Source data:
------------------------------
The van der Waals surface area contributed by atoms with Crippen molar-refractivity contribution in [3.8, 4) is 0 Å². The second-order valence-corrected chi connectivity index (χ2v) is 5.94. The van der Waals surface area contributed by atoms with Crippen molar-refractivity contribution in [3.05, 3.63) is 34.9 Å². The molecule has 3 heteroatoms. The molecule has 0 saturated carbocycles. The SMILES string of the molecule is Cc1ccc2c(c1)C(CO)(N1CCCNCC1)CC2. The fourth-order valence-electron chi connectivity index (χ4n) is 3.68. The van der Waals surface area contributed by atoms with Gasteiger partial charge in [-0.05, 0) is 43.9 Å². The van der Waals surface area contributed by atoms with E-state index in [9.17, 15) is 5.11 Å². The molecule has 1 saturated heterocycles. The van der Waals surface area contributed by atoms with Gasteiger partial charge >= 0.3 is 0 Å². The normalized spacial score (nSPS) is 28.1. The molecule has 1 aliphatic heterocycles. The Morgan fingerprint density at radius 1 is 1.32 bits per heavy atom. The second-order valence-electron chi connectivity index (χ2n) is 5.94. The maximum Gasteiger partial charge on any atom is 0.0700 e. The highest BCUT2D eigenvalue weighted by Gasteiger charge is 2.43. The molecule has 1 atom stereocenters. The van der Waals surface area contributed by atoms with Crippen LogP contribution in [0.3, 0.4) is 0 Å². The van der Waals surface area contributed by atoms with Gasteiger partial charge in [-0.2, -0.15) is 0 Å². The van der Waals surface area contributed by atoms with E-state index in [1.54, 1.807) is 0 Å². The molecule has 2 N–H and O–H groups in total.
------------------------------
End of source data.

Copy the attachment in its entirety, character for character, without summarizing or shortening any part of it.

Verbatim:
The van der Waals surface area contributed by atoms with Crippen molar-refractivity contribution in [3.8, 4) is 0 Å². The second-order valence-corrected chi connectivity index (χ2v) is 5.94. The van der Waals surface area contributed by atoms with Crippen molar-refractivity contribution in [3.05, 3.63) is 34.9 Å². The molecule has 3 heteroatoms. The molecule has 0 saturated carbocycles. The SMILES string of the molecule is Cc1ccc2c(c1)C(CO)(N1CCCNCC1)CC2. The fourth-order valence-electron chi connectivity index (χ4n) is 3.68. The van der Waals surface area contributed by atoms with Gasteiger partial charge in [-0.05, 0) is 43.9 Å². The van der Waals surface area contributed by atoms with E-state index in [9.17, 15) is 5.11 Å². The molecule has 1 saturated heterocycles. The van der Waals surface area contributed by atoms with Gasteiger partial charge >= 0.3 is 0 Å². The normalized spacial score (nSPS) is 28.1. The molecule has 1 aliphatic heterocycles. The Morgan fingerprint density at radius 1 is 1.32 bits per heavy atom. The second-order valence-electron chi connectivity index (χ2n) is 5.94. The maximum Gasteiger partial charge on any atom is 0.0700 e. The highest BCUT2D eigenvalue weighted by Gasteiger charge is 2.43. The molecule has 1 atom stereocenters. The van der Waals surface area contributed by atoms with Crippen LogP contribution in [0.3, 0.4) is 0 Å². The van der Waals surface area contributed by atoms with Gasteiger partial charge in [-0.2, -0.15) is 0 Å². The van der Waals surface area contributed by atoms with E-state index in [1.54, 1.807) is 0 Å². The molecule has 2 N–H and O–H groups in total.